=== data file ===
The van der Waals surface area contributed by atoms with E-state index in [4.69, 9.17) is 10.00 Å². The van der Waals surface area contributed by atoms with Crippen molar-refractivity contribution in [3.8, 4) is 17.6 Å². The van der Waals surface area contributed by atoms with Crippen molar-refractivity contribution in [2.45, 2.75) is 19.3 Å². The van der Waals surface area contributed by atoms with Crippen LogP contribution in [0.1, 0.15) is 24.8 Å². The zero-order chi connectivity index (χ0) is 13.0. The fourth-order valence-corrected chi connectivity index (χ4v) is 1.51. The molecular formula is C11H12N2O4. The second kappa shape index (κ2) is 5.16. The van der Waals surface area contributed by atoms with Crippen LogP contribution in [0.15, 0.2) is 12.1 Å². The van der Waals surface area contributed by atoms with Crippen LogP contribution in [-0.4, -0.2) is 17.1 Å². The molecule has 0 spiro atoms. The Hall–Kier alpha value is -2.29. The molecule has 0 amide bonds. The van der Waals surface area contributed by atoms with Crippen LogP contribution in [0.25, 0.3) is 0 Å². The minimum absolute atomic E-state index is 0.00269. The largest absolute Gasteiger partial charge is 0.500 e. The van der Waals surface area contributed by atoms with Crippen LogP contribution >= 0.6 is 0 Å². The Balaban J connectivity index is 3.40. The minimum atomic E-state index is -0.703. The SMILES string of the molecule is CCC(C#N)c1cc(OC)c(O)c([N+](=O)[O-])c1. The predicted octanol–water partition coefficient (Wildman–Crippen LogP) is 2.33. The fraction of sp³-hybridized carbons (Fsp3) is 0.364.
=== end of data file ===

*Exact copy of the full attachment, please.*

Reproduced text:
The van der Waals surface area contributed by atoms with E-state index in [4.69, 9.17) is 10.00 Å². The van der Waals surface area contributed by atoms with Crippen molar-refractivity contribution in [3.8, 4) is 17.6 Å². The van der Waals surface area contributed by atoms with Crippen molar-refractivity contribution in [2.45, 2.75) is 19.3 Å². The van der Waals surface area contributed by atoms with Crippen LogP contribution in [0.1, 0.15) is 24.8 Å². The zero-order chi connectivity index (χ0) is 13.0. The fourth-order valence-corrected chi connectivity index (χ4v) is 1.51. The molecular formula is C11H12N2O4. The second kappa shape index (κ2) is 5.16. The van der Waals surface area contributed by atoms with Crippen LogP contribution in [0.15, 0.2) is 12.1 Å². The van der Waals surface area contributed by atoms with Crippen LogP contribution in [-0.4, -0.2) is 17.1 Å². The molecule has 0 spiro atoms. The Hall–Kier alpha value is -2.29. The molecule has 0 amide bonds. The van der Waals surface area contributed by atoms with Crippen LogP contribution in [0.25, 0.3) is 0 Å². The minimum absolute atomic E-state index is 0.00269. The largest absolute Gasteiger partial charge is 0.500 e. The van der Waals surface area contributed by atoms with Crippen LogP contribution >= 0.6 is 0 Å². The Balaban J connectivity index is 3.40. The minimum atomic E-state index is -0.703. The SMILES string of the molecule is CCC(C#N)c1cc(OC)c(O)c([N+](=O)[O-])c1. The predicted octanol–water partition coefficient (Wildman–Crippen LogP) is 2.33. The fraction of sp³-hybridized carbons (Fsp3) is 0.364.